Lionel Richie, Earth, Wind & Fire light it up

INGLEWOOD, Calif (News4usonline) – Old School has its privileges. Old School also rocks. That’s the mood that appeared to be felt by those who attended an Old School throwback celebration with Lionel Richie and Earth, Wind & Fire taking the stage at the Kia Forum for an unforgettable night as part of their “Sing a Song All Night Long” concert tour.  

If you missed this show, you missed a true blessing. It’s a blessing to see two legendary acts on stage. Before he embarked on an incredibly successful solo career, Richie was part of the Commodores, one of the most renowned soul and funk groups that gave the “Hello” singer his musical footing. 

With memorable monster hits like “Brick House,” “Zoom,” “Easy,” “Sail On,” and “Three Times a Lady,” Richie and the Commodores became a staple of neo-soul and funk music throughout the 1970s and early 1980s. 

The only group perhaps bad enough to rival the success that Richie and the Commodores put down was Earth, Wind & Fire. Led by the musical genius of Maurice White, the incomparable falsetto singing of Philip Bailey, and the backing of a majestic band that included Verdine White, Earth, Wind & Fire was able to leave its mark on the music world with hits like “Devotion,” “Reasons,” “After the Love Has Gone,” “Fantasy,” “Boogie Wonderland,” and “September.”       

And so when Richie (doing a solo act) and Earth, Wind & Fire came together on Sept. 15 in Inglewood, California, they brought a whole lot of memories with them. 

The sold-out crowd, which included NBA Hall of Famer and former Los Angeles Lakers great Earvin “Magic” Johnson and his wife, Cookie Johnson, were moved to tears, jumped, danced and moved to seemingly every musical vibe that was produced by the Old School heroes. 

The love and appreciation for both Richie and Earth, Wind & Fire were genuinely heartfelt as people realized that they should fully enjoy the moment at hand. The first album I ever bought was an Earth, Wind & Fire album. I bought the album, “That’s the Way of the World,” out of the sheer audacity that I thought that all these guys looked so cool with their outfits and their giant Afros. I knew nothing about the group’s music. 

That is until I cut open the plastic and opened the album. I was a mere 11 years old at the time that “That’s the Way of the World” came out in 1975. With songs like “Shining Star,” “Happy Feelin’” and “All About Love,” “That’s the Way of the World,” the sound of Earth, Wind & Fire seared into mind as some of the best music I have ever heard. I’ve been a believer in the elements since then. 

With my wife tagging Earth, Wind & Fire as her favorite band, we both were able to receive the musical blessing that Earth, Wind & Fire poured into the hearts of the attendees at the concert. The true power of Earth, Wind & Fire has been its big sound thanks to all the talented musicians, including Verdine White, bringing the noise. 

The band didn’t disappoint. From Verdine White performing an impromptu guitar solo to the mighty sounds of the horn section, the music of Earth, Wind & Fire sounded as good as ever.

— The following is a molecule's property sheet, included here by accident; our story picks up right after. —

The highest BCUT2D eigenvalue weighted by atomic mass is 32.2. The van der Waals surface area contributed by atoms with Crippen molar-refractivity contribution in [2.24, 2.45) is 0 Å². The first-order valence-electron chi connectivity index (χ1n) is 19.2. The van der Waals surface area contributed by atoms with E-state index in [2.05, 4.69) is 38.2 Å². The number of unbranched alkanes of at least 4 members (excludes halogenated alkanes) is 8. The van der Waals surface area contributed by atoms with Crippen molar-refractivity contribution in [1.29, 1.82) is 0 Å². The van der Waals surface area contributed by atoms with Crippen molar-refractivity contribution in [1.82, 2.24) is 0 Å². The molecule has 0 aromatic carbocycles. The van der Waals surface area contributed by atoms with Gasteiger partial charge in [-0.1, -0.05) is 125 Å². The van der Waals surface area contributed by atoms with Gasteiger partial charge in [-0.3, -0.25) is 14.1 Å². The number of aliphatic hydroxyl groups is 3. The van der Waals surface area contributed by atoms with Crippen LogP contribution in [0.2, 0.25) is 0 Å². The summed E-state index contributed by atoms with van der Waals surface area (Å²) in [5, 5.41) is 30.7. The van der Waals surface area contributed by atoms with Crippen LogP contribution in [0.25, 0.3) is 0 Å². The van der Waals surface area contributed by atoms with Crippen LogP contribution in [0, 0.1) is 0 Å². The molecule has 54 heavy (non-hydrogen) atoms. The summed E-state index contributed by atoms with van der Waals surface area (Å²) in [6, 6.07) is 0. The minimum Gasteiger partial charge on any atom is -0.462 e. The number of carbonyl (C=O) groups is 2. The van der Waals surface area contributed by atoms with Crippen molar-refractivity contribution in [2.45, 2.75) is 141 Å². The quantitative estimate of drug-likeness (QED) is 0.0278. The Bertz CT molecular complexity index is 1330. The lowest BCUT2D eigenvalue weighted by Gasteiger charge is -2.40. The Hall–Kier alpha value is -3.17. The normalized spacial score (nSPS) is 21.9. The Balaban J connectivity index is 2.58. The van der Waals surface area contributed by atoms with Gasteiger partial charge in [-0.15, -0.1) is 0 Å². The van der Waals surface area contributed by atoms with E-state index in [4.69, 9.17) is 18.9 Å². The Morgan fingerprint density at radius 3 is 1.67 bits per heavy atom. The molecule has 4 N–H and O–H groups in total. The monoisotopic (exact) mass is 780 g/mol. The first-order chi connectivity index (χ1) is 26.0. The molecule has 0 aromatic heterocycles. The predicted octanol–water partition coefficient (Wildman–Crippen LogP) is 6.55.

When it comes down to the singing part, the vocal intensity of Bailey is unmatched. Bailey kicked off Earth, Wind & Fire’s moment in the spotlight with a well-received version of “Shiny Star.” 

Singer Lionel Richie performs at the Kia Forum in Inglewood, California. Courtesy photo

He was at his best, however, when he slowed things down to sing the forever love song, “Reasons.” When it comes to slowing things down, Richie has become a master of delivering such music. His longtime musical resume reflects this fact. Between his work with the Commodores and doing his solo thing, Richie has been a leading voice when it comes to love songs. 

Part of Richie’s appeal is that every song he sings sounds like a presentation of genuine affection. Songs like “Still,” “Just to Be Close to You,” “Stuck on You,” and “Truly,” add to Richie’s rich legacy as an all-time crooner. Following behind Earth, Wind & Fire could prove to be a daunting task for many artists. Richie was more than up for the challenge. 

During the first half of his show, Richie dipped more into his solo stuff with a dose of Commodores thrown in every now and then. Richie was able to make his portion of the show successful because of his back-and-forth banter with the audience. 

He talked, laughed and got the crowd engaged with what he was doing. His charm is so irresistible that the man could probably disarm a rattlesnake. 

The second part of Richie’s show was heavy on songs he either created or sang as a member of the Commodores. That certainly seemed to win over a lot of folks, including this writer. Look, I love Richie’s work as a solo artist. He’s great. But I still have a strong infinity for the songs he sang as a member of the Commodores. That music is some good music. 

Being part of the Commodores brought out a lot of Richie’s more deeply soulful numbers. As he delved into “Three Times a Lady,” “Lady,” “Just to Be Close to You,” “Zoom,” and “Brick House,” the memories of yesteryear were in full effect. One of the aspects that stood out about Richie’s performance is that he was absolutely enjoying himself. And that made the night even more special.  

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